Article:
Focus on Yard Birds

When I started birdwatching, my photos were almost exclusively shots of birds on feeders in my yard. When I began to venture out for birding at places away from home, I gradually got better at taking photos of birds in the wild. I have a strong preference for the latter type of photography, showing them in more natural settings.

However, since I’ve got feeders out in my yard this winter, I’m finding it hard to resist making images of the birds who visit for much-needed nourishment in the frigid, snow-covered landscape. Just as they’re taking advantage of an easy meal, I’m taking advantage of a convenient way to capture their pictures. A few days ago I set up my tripod in the kitchen, with the camera pointing out through two panes of not-really-clean glass toward the feeders. And even though I knew these photos wouldn’t be of the highest quality, I shot them anyway.

carolina wren on suet w sig
Carolina wren

Why? Because mixed in with the hordes of house sparrows (see my previous post for more about that), there are some more interesting visitors, like this Carolina wren (Thryothorus ludovicianus). This guy is a special feeder visitor because he would normally prefer to be poking around the underbrush gathering insects or berries; only about 5% of a Carolina wren’s diet is made up of seeds. In times of heavy snow cover, like we have now, a supply of suet or peanuts can make a huge difference in the survival of this particular species.

This wren sometimes sits on my brush pile and sings his loud and cheerful song before making brief forays to the suet cylinder. He’s been here for the past two weeks, and I hope he stays for a while longer. I checked my records, and I’ve had this species in my yard for at least six months of the year, in all four seasons.

carolina wren on suet cropped w sig
Photogenic Carolina wren, watching me watching him

The other species that I really enjoy is the red-breasted nuthatch (Sitta canadensis). This species is only here in the winter, and there have been two of them here now since November. They’re known to prefer conifers, so I think they’re enjoying my two large cedar trees. In fact, I often see them drop down from a cedar to the feeder (haha, it rhymes). I really love their faces, with the black line running through the eye.

red-breasted nuthatch on suet cylinder w sig

Even though I’m enchanted by the more unusual visitors, I never want to overlook the beauty of “the regulars” in my yard. Downy woodpeckers (Picoides pubescens) are very common and frequent patrons of the suet cakes.

downy woodpecker on suet w sig
Male downy woodpecker (note the red spot on the back of his head)
white-breasted nuthatch on tree w sig
Windblown white-breasted nuthatch in his classic pose

White-breasted nuthatches (Sitta carolinensis), who are year-round residents in my yard, are significantly larger than their red-breasted cousins above. They make dozens of trips to the feeders daily, flying off with their bounty and often stashing it under the bark of one of the maple trees. They have a loud, nasal call that sounds like “yank yank!”

I’m still hoping for some evening grosbeaks to show up; they’ve moved farther south than usual this winter in search of food. I’ve got black oil sunflower seeds out there just for them, so if they happen to pass through the neighborhood they might be lured down for a nice easy meal. Fingers crossed!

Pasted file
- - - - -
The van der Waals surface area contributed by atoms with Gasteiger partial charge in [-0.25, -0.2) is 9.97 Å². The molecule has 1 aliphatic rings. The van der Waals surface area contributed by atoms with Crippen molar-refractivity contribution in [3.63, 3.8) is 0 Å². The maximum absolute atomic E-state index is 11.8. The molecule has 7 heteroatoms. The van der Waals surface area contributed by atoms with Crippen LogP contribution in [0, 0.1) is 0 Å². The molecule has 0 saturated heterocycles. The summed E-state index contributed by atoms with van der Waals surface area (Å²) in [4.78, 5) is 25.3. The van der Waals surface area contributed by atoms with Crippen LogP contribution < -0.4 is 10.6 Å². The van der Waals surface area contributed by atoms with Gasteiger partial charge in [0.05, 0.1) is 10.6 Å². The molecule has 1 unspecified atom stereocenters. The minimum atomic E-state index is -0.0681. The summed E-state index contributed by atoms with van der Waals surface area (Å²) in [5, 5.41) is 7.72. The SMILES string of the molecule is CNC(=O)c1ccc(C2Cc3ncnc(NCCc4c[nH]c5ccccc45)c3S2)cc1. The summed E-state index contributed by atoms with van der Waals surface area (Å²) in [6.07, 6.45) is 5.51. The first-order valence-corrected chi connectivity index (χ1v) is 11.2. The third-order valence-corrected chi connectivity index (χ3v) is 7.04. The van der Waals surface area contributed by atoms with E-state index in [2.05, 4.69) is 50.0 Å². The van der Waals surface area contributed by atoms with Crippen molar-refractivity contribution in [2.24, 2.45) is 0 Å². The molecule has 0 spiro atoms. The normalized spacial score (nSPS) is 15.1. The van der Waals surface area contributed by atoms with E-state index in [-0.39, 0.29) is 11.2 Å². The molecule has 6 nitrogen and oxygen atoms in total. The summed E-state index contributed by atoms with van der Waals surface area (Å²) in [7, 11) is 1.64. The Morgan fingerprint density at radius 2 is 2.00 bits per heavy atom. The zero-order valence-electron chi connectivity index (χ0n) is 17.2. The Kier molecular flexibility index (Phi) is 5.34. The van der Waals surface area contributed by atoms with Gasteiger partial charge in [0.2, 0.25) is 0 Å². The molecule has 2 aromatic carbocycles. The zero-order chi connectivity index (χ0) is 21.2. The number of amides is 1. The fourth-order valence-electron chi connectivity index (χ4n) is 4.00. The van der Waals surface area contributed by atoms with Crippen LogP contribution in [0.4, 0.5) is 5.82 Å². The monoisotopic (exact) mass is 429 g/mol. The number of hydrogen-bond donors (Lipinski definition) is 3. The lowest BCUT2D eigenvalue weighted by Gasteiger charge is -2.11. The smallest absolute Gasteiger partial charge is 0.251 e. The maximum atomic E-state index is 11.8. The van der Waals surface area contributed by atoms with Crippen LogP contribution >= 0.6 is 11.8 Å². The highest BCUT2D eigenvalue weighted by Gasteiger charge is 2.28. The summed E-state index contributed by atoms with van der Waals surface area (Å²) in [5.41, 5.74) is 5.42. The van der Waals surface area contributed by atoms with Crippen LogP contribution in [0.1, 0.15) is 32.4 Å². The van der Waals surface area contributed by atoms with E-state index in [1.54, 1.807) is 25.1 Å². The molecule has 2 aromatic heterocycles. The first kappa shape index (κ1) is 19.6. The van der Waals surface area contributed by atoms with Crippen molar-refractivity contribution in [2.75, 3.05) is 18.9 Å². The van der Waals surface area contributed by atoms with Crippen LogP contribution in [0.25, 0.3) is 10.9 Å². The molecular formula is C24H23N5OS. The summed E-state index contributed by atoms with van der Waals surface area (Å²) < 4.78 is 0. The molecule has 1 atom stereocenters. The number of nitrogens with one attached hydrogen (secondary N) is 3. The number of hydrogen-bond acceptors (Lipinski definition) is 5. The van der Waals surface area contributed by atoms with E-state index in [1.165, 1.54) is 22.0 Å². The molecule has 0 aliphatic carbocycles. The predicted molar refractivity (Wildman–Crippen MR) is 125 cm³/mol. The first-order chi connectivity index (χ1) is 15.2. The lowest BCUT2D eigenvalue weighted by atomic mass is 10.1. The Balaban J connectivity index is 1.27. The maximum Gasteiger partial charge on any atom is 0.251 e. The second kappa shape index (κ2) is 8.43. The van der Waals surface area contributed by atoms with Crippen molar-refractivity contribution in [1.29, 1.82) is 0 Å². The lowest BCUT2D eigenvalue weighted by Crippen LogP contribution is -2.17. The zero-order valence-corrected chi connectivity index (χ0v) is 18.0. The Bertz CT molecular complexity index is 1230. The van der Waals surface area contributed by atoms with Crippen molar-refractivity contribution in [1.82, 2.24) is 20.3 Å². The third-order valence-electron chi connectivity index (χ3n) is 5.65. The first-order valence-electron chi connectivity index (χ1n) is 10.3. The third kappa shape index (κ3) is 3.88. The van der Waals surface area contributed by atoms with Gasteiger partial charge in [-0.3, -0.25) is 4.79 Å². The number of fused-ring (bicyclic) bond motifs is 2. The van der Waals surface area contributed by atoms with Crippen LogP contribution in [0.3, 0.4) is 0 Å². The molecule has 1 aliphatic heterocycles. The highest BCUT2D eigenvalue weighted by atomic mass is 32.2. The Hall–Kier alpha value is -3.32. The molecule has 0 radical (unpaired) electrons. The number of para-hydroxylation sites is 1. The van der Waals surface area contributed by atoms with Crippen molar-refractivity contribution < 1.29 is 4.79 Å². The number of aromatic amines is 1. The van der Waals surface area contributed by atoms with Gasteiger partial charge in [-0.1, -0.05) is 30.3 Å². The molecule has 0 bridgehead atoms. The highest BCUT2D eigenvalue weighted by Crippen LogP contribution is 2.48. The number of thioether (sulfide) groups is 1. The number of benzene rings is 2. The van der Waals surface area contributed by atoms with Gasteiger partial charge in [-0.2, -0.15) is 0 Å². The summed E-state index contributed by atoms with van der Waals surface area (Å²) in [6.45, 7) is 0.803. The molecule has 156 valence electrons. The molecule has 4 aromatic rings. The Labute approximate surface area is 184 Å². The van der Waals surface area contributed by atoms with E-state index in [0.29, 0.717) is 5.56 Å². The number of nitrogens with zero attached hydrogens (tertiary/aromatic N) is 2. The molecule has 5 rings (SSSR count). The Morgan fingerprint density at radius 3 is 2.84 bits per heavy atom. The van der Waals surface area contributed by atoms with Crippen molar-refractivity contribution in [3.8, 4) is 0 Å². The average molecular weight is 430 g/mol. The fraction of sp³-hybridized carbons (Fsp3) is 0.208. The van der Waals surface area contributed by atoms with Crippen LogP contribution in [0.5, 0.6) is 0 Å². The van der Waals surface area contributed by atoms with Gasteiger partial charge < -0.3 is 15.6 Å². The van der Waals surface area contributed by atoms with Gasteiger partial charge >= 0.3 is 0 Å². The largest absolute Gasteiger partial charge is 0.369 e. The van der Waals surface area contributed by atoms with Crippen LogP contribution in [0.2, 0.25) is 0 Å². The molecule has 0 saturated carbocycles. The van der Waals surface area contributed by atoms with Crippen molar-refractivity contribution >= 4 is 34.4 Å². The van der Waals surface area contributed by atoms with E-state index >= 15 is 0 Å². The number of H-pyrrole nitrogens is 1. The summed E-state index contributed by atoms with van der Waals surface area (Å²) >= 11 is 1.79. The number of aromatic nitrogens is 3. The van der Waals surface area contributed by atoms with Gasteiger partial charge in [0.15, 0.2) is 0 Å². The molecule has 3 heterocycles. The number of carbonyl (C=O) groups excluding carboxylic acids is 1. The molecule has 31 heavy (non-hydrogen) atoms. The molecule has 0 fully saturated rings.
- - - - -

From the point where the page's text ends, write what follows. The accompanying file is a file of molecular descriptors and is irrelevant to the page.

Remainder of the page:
Oh, and let’s not forget this guy. European starlings sometimes show up in large flocks to mob the feeders, outnumbering even the house sparrows. The history of the starling in America parallels that of the house sparrow. But that’s a story for another time. For now, just admire his onyx majesty, the way he wants you to.

starling on feeder w sig


  1. Nice images, Kim! We have all of the birds you’ve showcased this winter, in our part of the country, except the Carolina Wren. We have the Bewick’s Wren instead. What I’ve noticed here is that birds feed off of the weeds and wildflowers – mostly in the orchard but also on this ten acres. Even the weeds I keep mowed during the growing season will dry with low-growing seed heads for winter consumption.


    • Oh yeah, dead flower heads are an important source of food for seed-eating birds in the winter. I didn’t cut down any of the flowers in my native garden this fall, leaving them so the birds could feed on the seeds and insects can use the hollow stems to hibernate in.

      Liked by 1 person

  2. Every morning, I sit at the window, coffee in hand, and watch the birds at the feeders. Now I might have to invest in one of those seed cakes. It has a little bit of everything packed in there.


  3. I was surprised with grackles and cowbirds that paid a visit to my canopy cylinder feeder over the weekend, by my favorite by far are also my Red Breasted Nuthatches, both male and female, and my Carolina Wren. If I hadn’t been monitoring my feeders last May 2nd, I would have missed a male and female Orchard Orioles, Indigo Bunting, White Throated, White Crowned and Chipping Sparrows, that joined the Balitimore Orioles, Rose Breasted Grosbeaks, and Ruby Throated Hummers. I chose to stay home that day and skipped Magee, and I was repaid royally.


  4. While the Starling is often scorned it does look quite handsome in its winter plummage. Carolina Wrens are such fun birds to have in the garden. They are so lively and entertaining. You are masterful with your camera.


  5. I’m surprised at the peanuts in the seed mix. I wonder if our birds would eat raw peanuts? Some of the insect eaters occasionally visit the seed tray but I’m sure most of their diet is higher protein. It was worthwhile setting up that camera, we just don’t normally get to see yard birds in so much detail. Thanks Kim.


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